lol, julia is giving wine advice on the experiences blog
Guys, we just want your life to be awesome. Anything we can do to help, we’re in. And today, in the interest in providing you with some good advice before embarking on the North Fork Wine Tour Experience or any other wine tasting you might have lying ahead of you, we turned to our dear colleague Julia for some pro wine-tasting tips. You may recognize Julia from such pinnacle achievements as presiding over all of GroupMe Support. Before her post at GroupMe, she toiled away at a wine-related internet start-up, cultivating a modest heap of ace wine wisdom. After like three days of constant, desperate groveling, we convinced her to impart a few nuggets of wine wisdom here.
1. GAZE ADORINGLY AT YOUR WINE
You’ll probably want to take a moment before tasting to look pensively into your glass and, essentially, taste the wine with your eyes. (To avoid any confusion, we do not mean pouring the wine on your face.)
Julia ProTip: Do not hold wine up to the light to look at the color of it, as this will instantly reveal you as a fraud. The way that true sommeliers assess a wine’s color is by holding it against a white surface (i.e., a sheet of white paper, perhaps a page from your stock portfolio or the back of a stack of checks).
In describing the appearance of the wine, some acceptable adjectives include:
Bright, dull, clear, dense, hazy, luminous, flat, deep, opaque.
Julia recommends against using descriptive adjectives like:
scaly, birthy, sweaty, grimy, slimy, any controversial racial descriptors.
2. SWIRL THE WINE AROUND IN THE GLASS
The aromas you are releasing by swirling the wine will foreshadow what you’re about to taste. During this step, Julia reminds us that it’s important not to splash the wine out of the glass all over oneself or bystanders.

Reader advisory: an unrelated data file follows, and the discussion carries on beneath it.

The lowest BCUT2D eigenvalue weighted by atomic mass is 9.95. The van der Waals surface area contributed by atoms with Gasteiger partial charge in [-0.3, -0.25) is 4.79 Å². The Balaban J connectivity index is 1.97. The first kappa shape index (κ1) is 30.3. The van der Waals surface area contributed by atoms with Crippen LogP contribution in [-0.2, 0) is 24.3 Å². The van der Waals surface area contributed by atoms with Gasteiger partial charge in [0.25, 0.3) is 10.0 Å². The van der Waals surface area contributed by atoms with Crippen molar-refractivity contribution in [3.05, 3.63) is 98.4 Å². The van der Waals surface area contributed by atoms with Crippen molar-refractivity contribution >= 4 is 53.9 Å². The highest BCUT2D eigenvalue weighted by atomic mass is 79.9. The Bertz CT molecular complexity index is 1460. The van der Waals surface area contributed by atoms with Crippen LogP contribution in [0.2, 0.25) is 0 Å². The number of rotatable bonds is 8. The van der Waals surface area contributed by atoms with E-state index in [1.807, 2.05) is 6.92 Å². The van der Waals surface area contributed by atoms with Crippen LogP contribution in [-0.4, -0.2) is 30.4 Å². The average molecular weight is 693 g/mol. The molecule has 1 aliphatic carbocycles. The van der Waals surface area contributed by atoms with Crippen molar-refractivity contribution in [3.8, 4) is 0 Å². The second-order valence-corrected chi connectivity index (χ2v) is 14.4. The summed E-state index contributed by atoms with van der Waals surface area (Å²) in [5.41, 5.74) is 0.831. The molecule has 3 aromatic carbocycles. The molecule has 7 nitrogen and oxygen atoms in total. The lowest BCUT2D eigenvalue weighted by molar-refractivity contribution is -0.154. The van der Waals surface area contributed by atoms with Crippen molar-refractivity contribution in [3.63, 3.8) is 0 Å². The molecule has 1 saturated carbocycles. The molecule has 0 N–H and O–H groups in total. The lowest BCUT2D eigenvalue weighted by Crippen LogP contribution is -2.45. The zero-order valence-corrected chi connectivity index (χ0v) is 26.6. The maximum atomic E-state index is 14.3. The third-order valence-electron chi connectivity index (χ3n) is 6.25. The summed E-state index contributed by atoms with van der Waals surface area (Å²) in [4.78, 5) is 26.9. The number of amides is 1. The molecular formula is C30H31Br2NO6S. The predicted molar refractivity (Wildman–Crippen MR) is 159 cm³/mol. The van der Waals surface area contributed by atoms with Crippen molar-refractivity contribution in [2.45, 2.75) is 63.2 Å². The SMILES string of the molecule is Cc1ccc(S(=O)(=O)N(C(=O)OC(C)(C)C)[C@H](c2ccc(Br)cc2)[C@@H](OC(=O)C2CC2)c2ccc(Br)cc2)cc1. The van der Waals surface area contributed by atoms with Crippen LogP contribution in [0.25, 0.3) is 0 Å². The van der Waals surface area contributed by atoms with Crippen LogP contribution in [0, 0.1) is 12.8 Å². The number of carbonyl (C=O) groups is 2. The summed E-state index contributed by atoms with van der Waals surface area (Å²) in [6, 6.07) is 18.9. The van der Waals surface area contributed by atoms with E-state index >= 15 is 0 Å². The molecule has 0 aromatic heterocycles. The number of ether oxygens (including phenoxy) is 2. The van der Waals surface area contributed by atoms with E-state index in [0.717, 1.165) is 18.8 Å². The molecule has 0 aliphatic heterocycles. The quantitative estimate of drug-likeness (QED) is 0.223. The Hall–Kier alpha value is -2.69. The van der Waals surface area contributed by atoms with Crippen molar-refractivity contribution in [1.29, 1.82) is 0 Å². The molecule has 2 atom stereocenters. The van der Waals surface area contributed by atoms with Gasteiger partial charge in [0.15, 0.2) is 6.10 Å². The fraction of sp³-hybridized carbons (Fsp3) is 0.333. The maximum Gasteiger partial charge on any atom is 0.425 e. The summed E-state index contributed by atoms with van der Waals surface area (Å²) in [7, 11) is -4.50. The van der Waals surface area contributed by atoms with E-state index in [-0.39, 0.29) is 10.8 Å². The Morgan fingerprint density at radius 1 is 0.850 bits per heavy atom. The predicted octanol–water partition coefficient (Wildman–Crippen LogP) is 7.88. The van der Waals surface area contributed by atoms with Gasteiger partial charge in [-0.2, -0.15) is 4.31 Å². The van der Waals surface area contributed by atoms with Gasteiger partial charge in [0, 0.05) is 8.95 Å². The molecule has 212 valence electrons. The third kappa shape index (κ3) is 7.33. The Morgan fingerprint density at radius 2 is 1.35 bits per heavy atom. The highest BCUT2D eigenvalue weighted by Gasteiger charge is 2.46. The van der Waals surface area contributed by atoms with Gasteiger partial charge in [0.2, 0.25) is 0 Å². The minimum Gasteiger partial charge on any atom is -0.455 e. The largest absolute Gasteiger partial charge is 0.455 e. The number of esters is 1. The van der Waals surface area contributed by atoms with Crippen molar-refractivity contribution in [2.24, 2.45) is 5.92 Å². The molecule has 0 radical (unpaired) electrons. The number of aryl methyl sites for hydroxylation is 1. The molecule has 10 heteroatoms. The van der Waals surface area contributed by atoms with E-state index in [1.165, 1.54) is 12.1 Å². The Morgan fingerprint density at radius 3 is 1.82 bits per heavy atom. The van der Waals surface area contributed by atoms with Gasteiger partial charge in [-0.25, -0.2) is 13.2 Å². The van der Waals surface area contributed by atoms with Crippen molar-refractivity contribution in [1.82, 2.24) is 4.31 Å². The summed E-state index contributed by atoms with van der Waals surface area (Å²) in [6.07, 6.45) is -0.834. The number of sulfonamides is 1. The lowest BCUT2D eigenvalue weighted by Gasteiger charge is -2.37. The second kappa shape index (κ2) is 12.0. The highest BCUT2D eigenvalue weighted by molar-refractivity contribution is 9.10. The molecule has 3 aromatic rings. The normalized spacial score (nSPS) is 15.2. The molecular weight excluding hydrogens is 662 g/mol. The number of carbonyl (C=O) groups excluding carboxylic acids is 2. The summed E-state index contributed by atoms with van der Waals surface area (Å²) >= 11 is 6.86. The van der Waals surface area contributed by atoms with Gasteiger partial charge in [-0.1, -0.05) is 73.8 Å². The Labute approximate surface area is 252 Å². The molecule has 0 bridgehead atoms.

3. MOUTH TIME!
When you actually taste the wine, Julia reminds us not to take in the entire third of a glass in one hearty gulp. Take your time, be thoughtful (or at least look thoughtful), and be prepared to describe the wine to your hosts.
Acceptable descriptors for wine tasters: Ample, austere, big, bitter, buttery, cherries, mushrooms, plums, leather (Shiraz), roses and tar (Nebbiolo), grass (Savignon blanc), petrol (Reisling), any minerals, any herbs, vigorous, smooth, mellow, lively, earthy (reds), red fruit (reds), stone fruit (whites), and — Julia’s personal favorite — cloying (particularly for a not-so-great wine, with a lousy balance of sweetness and acidity).
Inadvisable was to describe wine: Boozy, raisiny, grape juice, beef jerky, prehistoric, driveway gravel, ketchup, hairspray, human muscle, fertilizer, shoe leather, magnets, my grandmother’s house, “like white wine but red.”
Now, you should be fully prepared to conscientiously partake in a wine-tasting with the classiest of company. We’d love to hear how it goes! Feel free to email us with some of your favorite wine adjectives, your favorite East Coast vineyards, your favorite NYC wine bars.
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